B. Difference of Opinion Regarding Appropriate Medical Treatment

In his amended complaint plaintiff claims that after his injury, he should have been taken to the emergency hospital so that surgery could be performed immediately rather than approximately one month later.*fn1 Plaintiff disagrees with the early, conservative course of treatment (immobilization) that was pursued following his injury, rather than an immediate surgical repair of the tendon. Plaintiff's contentions, however, demonstrate at most a mere difference of opinion between himself and the prison medical staff as to proper course of medical treatment for his bicep tear. Such differences in opinion do not rise to a level of an Eighth Amendment claim. See Sanchez v. Vild, 891 F.2d 240, 242 (9th Cir. 1989) (holding that a difference of opinion does not amount to deliberate indifference to a prisoner's serious medical needs); Franklin v. Oregon, 662 F.2d 1337, 1334 (9th Cir. 1981) ("[W]here a defendant has based his actions on a medical judgment that either of two alternative courses of treatment would be medically acceptable under the circumstances, plaintiff has failed to show deliberate indifference, as a matter of law."). Therefore, the court finds that plaintiff has failed to state a cognizable Eighth Amendment claim for the treatment of his torn bicep.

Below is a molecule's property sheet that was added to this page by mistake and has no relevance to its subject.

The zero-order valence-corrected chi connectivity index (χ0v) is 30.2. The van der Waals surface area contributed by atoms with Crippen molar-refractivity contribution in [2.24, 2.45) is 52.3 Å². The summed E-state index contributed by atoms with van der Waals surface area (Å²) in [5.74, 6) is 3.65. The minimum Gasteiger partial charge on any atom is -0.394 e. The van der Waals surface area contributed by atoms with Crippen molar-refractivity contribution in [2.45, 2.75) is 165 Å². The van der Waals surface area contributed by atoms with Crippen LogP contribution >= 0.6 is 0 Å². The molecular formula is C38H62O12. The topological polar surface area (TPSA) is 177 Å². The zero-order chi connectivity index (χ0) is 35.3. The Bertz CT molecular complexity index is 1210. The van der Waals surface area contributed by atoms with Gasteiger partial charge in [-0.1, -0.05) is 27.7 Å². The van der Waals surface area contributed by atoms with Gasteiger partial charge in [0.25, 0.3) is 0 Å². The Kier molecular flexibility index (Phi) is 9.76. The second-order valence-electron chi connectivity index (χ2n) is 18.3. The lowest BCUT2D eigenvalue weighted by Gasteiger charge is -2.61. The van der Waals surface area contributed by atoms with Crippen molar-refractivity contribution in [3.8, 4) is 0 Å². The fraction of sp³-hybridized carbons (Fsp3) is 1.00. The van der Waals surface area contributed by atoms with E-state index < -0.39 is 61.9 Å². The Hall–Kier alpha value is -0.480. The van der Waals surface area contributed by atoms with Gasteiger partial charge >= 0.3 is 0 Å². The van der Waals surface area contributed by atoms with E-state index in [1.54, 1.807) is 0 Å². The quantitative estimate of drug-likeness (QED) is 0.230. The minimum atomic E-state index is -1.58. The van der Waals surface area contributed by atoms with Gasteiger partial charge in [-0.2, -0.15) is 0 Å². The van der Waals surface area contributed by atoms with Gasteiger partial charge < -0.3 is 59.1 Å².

C. Delay in Treatment

In his amended complaint plaintiff also claims that because his surgery was delayed, donor tissue had to be used and he is now "handicapped" because he may be unable to curl a fifty-pound dumbbell. (Doc. No. 9 at 8.)

It is true that delay in providing medical care may manifest deliberate indifference. Estelle, 429 U.S. at 104-05. However, to establish a claim of deliberate indifference arising from delay in providing care, a plaintiff must allege and prove that the delay was harmful. See Berry v. Bunnell, 39 F.3d 1056, 1057 (9th Cir. 1994); McGuckin, 974 F.2d at 1059; Wood v. Housewright, 900 F.2d 1332, 1335 (9th Cir. 1990); Hunt v. Dental Dep't, 865 F.2d 198, 200 (9th Cir. 1989); Shapley v. Nevada Bd. of State Prison Comm'rs, 766 F.2d 404, 407 (9th Cir. 1985). "A prisoner need not show his harm was substantial; however, such would provide additional support for the inmate's claim that the defendant was deliberately indifferent to his needs." Jett v. Penner, 439 F.3d 1091, 1096 (9th Cir. 2006). See also McGuckin, 974 F.2d at 1060.